Search Configuration Part 4: The Crawl

By Support Group

I am the Ektron Search Configuration utility. In part 3, I handled the registration of a CMS site with the search server. As the process completed, I asked the search server to perform an initial crawl. Here is my story of the crawl.

The end is near. My threads are closing and I sense that soon my own process will follow. I will cease to exist. My memory will be deallocated and returned to the pool. Nothing will remain of me, yet I know that the work I did persists both in the search and CMS servers. Because of me, users will be able to locate news, products, people and almost any other information they seek. 

After establishing the relationship between the search server and the CMS site, my last important task is to request that the relationship be consummated. I do this by sending a full crawl request to the Ektron Search Server Service. In turn, the service passes on the request to the Search Service Application. Before I go for good, let me tell you about the crawl.

The SharePoint Search Service Application (SSA) contains many predefined meta properties which help describe the type of data being indexed. Ektron CMS has its own properties so one function of the crawl is to extend the SSA meta properties to include CMS properties such as content type, language, and title; additionally, user-defined items such as Smart Form indexed fields are added. The addition of the CMS meta properties occurs during the first phases of the crawl: Property Creation and Property Mapping. Oh, one important note: a crawl can be manually started by a user from within the SSA but this will not result in the meta properties for CMS being defined. For that to happen, the request must come either from myself, the Search Configuration utility, or a full crawl request from the CMS workarea. Once the properties are defined, the crawl for content commences.

The crawl for content actually has three starting points, one for each major type of crawled content: users, community users, and content. The crawl initially knows nothing about the database but with the starting points in hand, it learns quickly. Take content for example. The crawl starts at folder ID=0 by asking the parent (folder 0) for information about its children. Parents love to talk about their children, and of course the children talk about their children. This process goes on and on until there are no more children to be discovered, and the crawl has talked to all the parents and children. The crawl does not stop at this point; next, it asks each folder about the content items in the folder. The crawl wants to know details such as what is the language, is the item published and not archived, is the item marked searchable, and what type of content is it. With this information, the components are constructed into special URI-like strings (ektron://<content source>/<folder path>/<content_id>-<locale>-<extension>); for example, ektron://1server1EktronCMSDB/0/123/456/789_1033.xml represents the information to a piece of Smart Form content. These URI-like constructs do not resolve in a browser but are meaningful to the DatabaseProtocolHandler which uses the information to craft a request to the database.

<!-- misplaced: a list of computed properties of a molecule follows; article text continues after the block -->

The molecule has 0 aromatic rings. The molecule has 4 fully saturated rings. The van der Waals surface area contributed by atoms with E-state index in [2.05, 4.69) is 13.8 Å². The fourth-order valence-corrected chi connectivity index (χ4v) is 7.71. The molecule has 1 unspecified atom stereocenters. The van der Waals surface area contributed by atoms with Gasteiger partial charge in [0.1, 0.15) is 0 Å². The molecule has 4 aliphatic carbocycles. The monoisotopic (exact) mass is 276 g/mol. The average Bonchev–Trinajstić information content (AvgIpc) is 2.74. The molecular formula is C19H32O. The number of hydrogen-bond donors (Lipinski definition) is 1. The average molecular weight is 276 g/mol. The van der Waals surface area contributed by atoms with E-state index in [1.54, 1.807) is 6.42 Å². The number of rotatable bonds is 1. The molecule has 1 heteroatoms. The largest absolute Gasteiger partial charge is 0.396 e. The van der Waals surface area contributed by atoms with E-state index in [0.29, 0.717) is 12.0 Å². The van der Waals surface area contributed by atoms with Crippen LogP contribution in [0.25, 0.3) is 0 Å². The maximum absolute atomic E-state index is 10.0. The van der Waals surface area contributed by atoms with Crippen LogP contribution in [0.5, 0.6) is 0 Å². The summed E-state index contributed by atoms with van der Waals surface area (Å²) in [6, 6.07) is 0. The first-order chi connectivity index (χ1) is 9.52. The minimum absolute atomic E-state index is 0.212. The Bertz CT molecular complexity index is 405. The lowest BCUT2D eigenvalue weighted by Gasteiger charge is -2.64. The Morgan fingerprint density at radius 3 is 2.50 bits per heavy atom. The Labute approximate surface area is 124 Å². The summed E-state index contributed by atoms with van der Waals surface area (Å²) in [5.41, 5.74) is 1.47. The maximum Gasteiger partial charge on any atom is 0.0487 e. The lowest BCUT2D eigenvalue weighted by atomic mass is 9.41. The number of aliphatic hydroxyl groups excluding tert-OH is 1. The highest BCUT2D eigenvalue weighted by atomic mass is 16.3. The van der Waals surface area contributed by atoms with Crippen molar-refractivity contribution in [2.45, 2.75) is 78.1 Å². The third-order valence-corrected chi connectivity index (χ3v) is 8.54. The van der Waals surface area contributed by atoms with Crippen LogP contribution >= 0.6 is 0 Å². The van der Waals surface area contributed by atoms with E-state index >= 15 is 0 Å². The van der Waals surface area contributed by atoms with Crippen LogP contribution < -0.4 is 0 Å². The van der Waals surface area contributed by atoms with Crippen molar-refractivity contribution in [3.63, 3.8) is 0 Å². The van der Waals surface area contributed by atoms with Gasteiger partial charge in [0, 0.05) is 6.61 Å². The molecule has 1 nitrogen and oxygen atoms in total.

The code that fetches the content, modifies the request based on the content type; for example, if the content type is a PageBuilder page, the content to be indexed will come from a different field (one that contains a compilation of the page content) versus that fetched if the content type is HTML content. If the content type is an asset, the ID of the asset will be passed to the Ektron Protocol Handler FileHelper service. That service communicates to the CMS server (specifically, the Ektron CMS File HelperService service) over ports 6080 and 6081 to check if the asset file exists. Assuming it does, a transfer will be made that results in a copy of the asset being placed in a folder under C:\EktronSearchData (defined during site registration). The search server will then index the contents of the asset using the appropriate filter. If the asset does not exist or cannot be copied to the search server, an entry will be made in the Protocol log (also located in C:\EktronSearchData). Some potential reasons for a problem in this area include:

  • A firewall is blocking ports 6080 and 6081.
  • The search server cannot resolve the CMS server name.
  • The CMS database contains extra entries in the AssetServerTable. The search server requests server names from this tables so servers that are no longer present will still be looked for during the crawl, resulting in errors and increased crawl duration.

While the content is being indexed, the crawl is also getting user and community user information. If the Community Groups crawl filter was selected during registration, each community user and its associated folders will be crawled. Each user has four dedicated folders so for sites with large numbers of community users, the crawl must look at four folders per user, or put another way, if there are 100K community users, there are 400K folders that will be crawled, not an insignificant task.

My user just noticed that the crawl is in progress. He no longer needs me. The mouse pointer, now hovering over the X is a click away from ending my existence. The search configuration is complete but there are other tales my peers in the search universe can tell. I heard that soon Query would like to explain some of what she does. I hope I can be instantiated enough to hear what she has to say.

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